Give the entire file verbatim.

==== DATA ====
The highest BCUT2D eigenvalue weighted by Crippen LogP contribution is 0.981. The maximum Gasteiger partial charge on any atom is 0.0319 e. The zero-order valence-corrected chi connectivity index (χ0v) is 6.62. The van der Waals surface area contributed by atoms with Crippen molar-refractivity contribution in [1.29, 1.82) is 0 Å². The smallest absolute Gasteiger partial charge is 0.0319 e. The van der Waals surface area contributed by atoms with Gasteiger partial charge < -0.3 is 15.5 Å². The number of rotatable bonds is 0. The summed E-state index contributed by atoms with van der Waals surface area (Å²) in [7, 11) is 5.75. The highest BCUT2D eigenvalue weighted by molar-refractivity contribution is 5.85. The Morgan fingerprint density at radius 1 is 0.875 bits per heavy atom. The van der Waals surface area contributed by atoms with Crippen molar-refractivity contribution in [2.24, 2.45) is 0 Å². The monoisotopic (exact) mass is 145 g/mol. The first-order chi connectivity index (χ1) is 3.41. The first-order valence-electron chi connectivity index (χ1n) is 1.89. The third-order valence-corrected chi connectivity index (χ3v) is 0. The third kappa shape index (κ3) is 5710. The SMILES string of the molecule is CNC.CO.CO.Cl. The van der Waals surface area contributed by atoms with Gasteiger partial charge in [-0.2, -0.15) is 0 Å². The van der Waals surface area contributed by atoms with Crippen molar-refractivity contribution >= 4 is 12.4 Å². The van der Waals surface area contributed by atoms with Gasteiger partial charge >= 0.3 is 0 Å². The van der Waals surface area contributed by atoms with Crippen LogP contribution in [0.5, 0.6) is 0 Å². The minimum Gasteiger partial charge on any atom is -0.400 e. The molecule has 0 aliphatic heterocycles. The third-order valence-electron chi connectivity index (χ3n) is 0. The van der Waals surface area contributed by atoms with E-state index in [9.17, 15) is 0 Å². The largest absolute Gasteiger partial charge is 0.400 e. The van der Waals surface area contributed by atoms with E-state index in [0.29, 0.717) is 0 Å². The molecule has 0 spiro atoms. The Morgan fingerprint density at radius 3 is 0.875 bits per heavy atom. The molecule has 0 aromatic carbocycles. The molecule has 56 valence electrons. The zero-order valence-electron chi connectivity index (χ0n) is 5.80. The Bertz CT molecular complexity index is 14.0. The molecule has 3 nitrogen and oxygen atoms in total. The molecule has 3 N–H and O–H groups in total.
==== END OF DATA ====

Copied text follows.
The highest BCUT2D eigenvalue weighted by Crippen LogP contribution is 0.981. The maximum Gasteiger partial charge on any atom is 0.0319 e. The zero-order valence-corrected chi connectivity index (χ0v) is 6.62. The van der Waals surface area contributed by atoms with Crippen molar-refractivity contribution in [1.29, 1.82) is 0 Å². The smallest absolute Gasteiger partial charge is 0.0319 e. The van der Waals surface area contributed by atoms with Gasteiger partial charge < -0.3 is 15.5 Å². The number of rotatable bonds is 0. The summed E-state index contributed by atoms with van der Waals surface area (Å²) in [7, 11) is 5.75. The highest BCUT2D eigenvalue weighted by molar-refractivity contribution is 5.85. The Morgan fingerprint density at radius 1 is 0.875 bits per heavy atom. The van der Waals surface area contributed by atoms with Crippen molar-refractivity contribution in [2.24, 2.45) is 0 Å². The monoisotopic (exact) mass is 145 g/mol. The first-order chi connectivity index (χ1) is 3.41. The first-order valence-electron chi connectivity index (χ1n) is 1.89. The third-order valence-corrected chi connectivity index (χ3v) is 0. The third kappa shape index (κ3) is 5710. The SMILES string of the molecule is CNC.CO.CO.Cl. The van der Waals surface area contributed by atoms with Gasteiger partial charge in [-0.2, -0.15) is 0 Å². The van der Waals surface area contributed by atoms with Crippen molar-refractivity contribution >= 4 is 12.4 Å². The van der Waals surface area contributed by atoms with Gasteiger partial charge >= 0.3 is 0 Å². The van der Waals surface area contributed by atoms with Crippen LogP contribution in [0.5, 0.6) is 0 Å². The minimum Gasteiger partial charge on any atom is -0.400 e. The molecule has 0 aliphatic heterocycles. The third-order valence-electron chi connectivity index (χ3n) is 0. The van der Waals surface area contributed by atoms with E-state index in [9.17, 15) is 0 Å². The largest absolute Gasteiger partial charge is 0.400 e. The van der Waals surface area contributed by atoms with E-state index in [0.29, 0.717) is 0 Å². The molecule has 0 spiro atoms. The Morgan fingerprint density at radius 3 is 0.875 bits per heavy atom. The molecule has 0 aromatic carbocycles. The molecule has 56 valence electrons. The zero-order valence-electron chi connectivity index (χ0n) is 5.80. The Bertz CT molecular complexity index is 14.0. The molecule has 3 nitrogen and oxygen atoms in total. The molecule has 3 N–H and O–H groups in total.